Abstract / Excerpt:
Several themes stand out in Fr. Demetrio's paper in “Ecology and Creation According to the Bukidnon of Central Mindanao.” The first theme is the harmony between nature and life, a harmony between all created beings, a harmony that is to be respected, a true community of life.
The first theme is the harmony nature and life, a harmony between all created beings, a harmony that is to be respected, a true community of life.
Several themes stand out in Fr. Demetrio's paper in "Ecology and Creation According to the Bukidnon of Central Mindanao."
The first theme is the harmony between nature and life, a harmony between all created beings, a harmony that is to be respected, a true community of life.
Before the primitive people became aware of the biological process of impregnation and birth, they saw the elements of the earth to have something to do with the child being put into the mother's womb. Thus, there is a bond between humanity and nature. The child is sired by some element in the surrounding environment: the fruit, the water, or the whirlwind. People, plants, and animals work together for the increase or preservation of life.
Secondly, this harmony of all the elements is especially true in fostering and achieving peace. To achieve peace, there must be harmony. The elements of nature are essential elements in the peace process. The rattan or balagun ha lintukan played a special role. The rattan was split, and from its split skin, a knot, or kedao, was tied. The knot was sent to the different tribes: the Maranao, the Maguindanao, and the Manobo. When the four knots were tied, the peace ceremony took place. The place of the peace treaty takes on a special significance and sacredness. In the peace pact the environment participates in bringing about peace. Water, plants, animals were actively involved in the building up of peace and therefore also in the increase and preservation of human life.
If harmony is not present, there is no longer peace. The lack of well defined territorial boundaries brought about conflict. Thus, there was a need to resolve the difficulty and bring about harmony. This was achieved by clearly defined, well guarded borders. Thus, peace, or harmony among people, is linked with harmony and order in all of creation.
Part of this harmony is the special role given to women and their respect within the community. Notice the special place given to Bai Kamayugan and Bai Mayebag.
The legend gathered in 1972 in Tikalaan, Bukidnon, relates the peace pact of gone through by the leader of five tribes dwelling in Central Mindanao. What is significant in this legend is the mutual loyalty of five tribe leaders: one Christian, two Muslim and two animists. The peace pact included harmony with many elements: the Qur'an, the Bible, the durian, the white chicken and the green balagun, with all the elements being mixed together in a hole dug in the earth.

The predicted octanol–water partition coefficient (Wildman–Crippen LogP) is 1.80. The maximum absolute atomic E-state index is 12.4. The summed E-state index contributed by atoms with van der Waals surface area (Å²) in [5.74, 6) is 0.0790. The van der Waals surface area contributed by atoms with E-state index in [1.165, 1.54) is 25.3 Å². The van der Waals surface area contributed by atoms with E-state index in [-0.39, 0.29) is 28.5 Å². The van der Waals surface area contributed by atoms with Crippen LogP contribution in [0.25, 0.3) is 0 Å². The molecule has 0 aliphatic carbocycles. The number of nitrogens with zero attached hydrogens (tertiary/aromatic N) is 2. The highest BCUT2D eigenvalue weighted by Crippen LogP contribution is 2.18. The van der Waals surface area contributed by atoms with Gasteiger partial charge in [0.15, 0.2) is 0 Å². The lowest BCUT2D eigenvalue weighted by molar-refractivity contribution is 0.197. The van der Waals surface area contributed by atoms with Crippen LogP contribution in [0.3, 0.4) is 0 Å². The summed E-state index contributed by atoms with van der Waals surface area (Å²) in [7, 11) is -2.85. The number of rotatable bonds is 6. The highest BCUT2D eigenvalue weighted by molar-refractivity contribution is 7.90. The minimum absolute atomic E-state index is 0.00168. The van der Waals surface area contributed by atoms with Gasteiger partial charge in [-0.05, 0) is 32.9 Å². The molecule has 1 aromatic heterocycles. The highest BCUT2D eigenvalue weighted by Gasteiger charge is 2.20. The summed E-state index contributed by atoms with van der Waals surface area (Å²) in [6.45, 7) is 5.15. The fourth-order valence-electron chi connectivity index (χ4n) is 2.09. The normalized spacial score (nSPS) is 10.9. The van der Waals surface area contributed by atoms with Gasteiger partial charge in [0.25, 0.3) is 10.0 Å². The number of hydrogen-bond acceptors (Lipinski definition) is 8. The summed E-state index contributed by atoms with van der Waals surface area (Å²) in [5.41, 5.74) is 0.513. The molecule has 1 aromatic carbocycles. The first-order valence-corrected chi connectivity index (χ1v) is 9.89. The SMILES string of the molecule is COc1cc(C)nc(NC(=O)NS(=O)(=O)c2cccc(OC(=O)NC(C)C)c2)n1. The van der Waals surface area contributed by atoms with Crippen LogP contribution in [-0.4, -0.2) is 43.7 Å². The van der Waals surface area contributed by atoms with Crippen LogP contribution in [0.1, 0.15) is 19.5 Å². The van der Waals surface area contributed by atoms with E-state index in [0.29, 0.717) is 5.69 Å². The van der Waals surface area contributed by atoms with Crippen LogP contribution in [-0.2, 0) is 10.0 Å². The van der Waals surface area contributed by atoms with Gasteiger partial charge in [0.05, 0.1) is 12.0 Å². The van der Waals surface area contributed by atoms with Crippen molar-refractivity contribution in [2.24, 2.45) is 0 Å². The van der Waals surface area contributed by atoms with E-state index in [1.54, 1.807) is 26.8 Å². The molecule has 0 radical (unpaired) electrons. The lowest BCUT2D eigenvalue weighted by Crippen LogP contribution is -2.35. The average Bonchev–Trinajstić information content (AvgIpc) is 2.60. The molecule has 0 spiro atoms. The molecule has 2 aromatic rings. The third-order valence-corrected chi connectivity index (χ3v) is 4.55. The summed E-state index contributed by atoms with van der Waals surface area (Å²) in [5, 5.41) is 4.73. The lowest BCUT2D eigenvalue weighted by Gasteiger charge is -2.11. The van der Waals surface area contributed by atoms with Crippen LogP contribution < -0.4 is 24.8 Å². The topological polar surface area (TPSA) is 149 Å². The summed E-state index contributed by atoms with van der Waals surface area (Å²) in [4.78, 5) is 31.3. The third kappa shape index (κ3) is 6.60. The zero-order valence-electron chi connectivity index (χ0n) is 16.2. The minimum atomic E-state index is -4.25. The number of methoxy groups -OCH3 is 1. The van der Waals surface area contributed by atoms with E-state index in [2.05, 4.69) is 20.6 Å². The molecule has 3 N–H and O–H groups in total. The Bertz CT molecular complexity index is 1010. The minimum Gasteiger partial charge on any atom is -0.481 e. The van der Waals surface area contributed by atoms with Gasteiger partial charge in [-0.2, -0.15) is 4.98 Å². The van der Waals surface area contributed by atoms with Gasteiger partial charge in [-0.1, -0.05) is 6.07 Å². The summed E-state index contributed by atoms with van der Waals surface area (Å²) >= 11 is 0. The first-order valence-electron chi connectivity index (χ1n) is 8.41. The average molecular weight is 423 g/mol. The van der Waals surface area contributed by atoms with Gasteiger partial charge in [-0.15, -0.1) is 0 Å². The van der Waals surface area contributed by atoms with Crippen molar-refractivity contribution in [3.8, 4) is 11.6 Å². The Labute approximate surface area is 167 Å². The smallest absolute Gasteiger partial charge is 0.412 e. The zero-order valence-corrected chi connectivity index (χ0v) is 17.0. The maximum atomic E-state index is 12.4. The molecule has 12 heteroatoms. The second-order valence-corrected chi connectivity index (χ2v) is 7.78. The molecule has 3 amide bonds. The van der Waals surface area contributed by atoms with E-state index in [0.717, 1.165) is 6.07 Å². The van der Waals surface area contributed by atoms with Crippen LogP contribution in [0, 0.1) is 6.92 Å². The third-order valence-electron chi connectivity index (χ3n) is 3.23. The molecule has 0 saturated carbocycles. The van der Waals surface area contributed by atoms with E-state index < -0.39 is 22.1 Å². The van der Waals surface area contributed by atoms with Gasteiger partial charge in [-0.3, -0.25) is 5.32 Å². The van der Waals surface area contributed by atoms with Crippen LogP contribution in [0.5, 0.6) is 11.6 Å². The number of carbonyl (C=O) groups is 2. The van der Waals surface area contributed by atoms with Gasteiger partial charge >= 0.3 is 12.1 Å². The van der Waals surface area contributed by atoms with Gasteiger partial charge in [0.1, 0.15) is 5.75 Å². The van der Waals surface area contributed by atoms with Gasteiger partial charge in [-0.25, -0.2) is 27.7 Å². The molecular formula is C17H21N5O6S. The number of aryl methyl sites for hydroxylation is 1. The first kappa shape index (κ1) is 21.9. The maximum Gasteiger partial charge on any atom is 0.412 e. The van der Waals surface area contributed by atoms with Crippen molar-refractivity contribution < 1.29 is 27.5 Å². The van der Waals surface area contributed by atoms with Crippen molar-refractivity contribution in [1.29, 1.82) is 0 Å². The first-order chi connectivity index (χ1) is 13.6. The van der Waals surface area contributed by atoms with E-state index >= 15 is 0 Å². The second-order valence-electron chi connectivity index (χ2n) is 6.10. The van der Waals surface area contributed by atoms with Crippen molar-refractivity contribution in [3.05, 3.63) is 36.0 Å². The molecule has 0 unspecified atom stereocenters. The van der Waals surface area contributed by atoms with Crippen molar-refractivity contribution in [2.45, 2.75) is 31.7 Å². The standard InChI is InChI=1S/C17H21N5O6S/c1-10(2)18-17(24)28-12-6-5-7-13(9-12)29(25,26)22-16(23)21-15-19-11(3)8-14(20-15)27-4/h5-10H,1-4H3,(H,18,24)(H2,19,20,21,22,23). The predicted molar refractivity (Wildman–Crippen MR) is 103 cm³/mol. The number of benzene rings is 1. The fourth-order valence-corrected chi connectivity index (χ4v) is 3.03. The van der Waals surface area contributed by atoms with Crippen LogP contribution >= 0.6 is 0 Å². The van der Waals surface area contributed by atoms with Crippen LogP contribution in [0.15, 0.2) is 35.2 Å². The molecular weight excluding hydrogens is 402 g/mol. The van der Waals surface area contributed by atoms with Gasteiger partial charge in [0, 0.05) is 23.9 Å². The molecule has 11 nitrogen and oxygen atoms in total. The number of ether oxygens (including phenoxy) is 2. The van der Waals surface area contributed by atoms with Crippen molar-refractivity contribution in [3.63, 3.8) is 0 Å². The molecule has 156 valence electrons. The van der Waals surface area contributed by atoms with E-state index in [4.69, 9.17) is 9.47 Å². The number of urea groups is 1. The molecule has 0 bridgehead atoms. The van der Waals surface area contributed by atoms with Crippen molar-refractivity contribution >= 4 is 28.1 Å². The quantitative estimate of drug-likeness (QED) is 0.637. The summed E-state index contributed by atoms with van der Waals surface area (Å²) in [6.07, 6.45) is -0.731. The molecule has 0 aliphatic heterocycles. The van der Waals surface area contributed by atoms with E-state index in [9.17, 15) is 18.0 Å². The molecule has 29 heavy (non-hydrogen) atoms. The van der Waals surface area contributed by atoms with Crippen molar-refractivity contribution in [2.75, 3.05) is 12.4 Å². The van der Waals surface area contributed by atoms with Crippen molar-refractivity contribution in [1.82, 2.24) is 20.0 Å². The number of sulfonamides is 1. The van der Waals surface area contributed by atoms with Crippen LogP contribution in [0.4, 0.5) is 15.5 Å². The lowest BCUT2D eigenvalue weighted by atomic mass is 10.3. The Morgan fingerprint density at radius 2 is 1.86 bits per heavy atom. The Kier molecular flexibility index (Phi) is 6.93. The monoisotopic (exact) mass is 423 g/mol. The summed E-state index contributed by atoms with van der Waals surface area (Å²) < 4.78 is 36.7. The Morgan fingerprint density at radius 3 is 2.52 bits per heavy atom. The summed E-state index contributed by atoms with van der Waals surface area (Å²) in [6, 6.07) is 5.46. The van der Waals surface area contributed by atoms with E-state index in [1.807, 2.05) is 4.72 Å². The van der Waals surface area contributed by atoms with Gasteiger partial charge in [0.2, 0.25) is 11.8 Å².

The harmony with nature of those involved in the pace pact allowd them to go beyond their tribal and religious differences. They have a union at a deeper level. Today, a durian tree stands in Tikalaan which all people of Central Mindanao look upon as a tree of friendship. The use of the balagun, the blood of the white chicken, and the durian antedate both Islam and Christianity. The earth itself, in the wide, pervasive support of all forms of existence, is participant to the peace pact.
I find similarities between this peace pact and Abram's Covenant experience in the Old Testament. While there is no encounter with Yahweh in the Bukidnon legend, there is an encounter among the five leaders of the people with the earth being an essential part of the peace pact in God's covenant with Abram (Genesis 10:1-19), there is also a harmony with nature, a sacrifice of animals, and a sense of importance given to the elements of the earth.
Third, the poetry of the Bukidnon reflects their harmony with nature, and their sharing of deep emotions with nature. SALA AI reminds me very much of Psalm 103:13-16.
Our life is hard. We are like pilgrims in the wide world. Like the plant, we have our times willed by Diwata. When we have fulfilled our time, the plant of life withers away in the soil of Kana-an (Paradise) where it was planted.
Men would cling to life. But we cannot refuse the order of God who wills everything."
As a father pities his children, so the Lord pities those who fear him. For the knows how we are formed, he remembers that we are dust.
The day of man are like grass; he blooms like a flower in the field:
But the wind passes, and he is gone, never to be seen again.
In conclusion, the harmony between nature and life, especially in fostering peace and even the sharing of deep emotion with nature, reveals the Bukidnon's focus on immanence not transcendence. However, the peace pact presents a special challenge. Since the unity of the five participants in the peace pact rested upon a deep level of boundedness with the earth, a question arises for the Christian. What is the meaning of the Incarnation? May a Christian allow his deepest union with others to lie in a harmony with nature or in a harmony with faith in a mysterious God who has revealed Himself fully through Jesus Christ? Does the Incarnation challenge the source of boundedness for all people? Is all of reality transformed, by the Incarnation, natural reality as well as human reality? May Christians find a deep level of union, not only explicitly in faith in Jesus Christ but also implicitly by sharing a union with peoples of different religions and cultures, bonded by their harmony with nature, a nature transformed by the Incarnation?
|Journal Volume||Tambara Vol. 11|
|Authors||Pasquale T. Giordano, S.J.|
|Place of Publication||Davao City|
|Original Publication Date||December 1, 1994|
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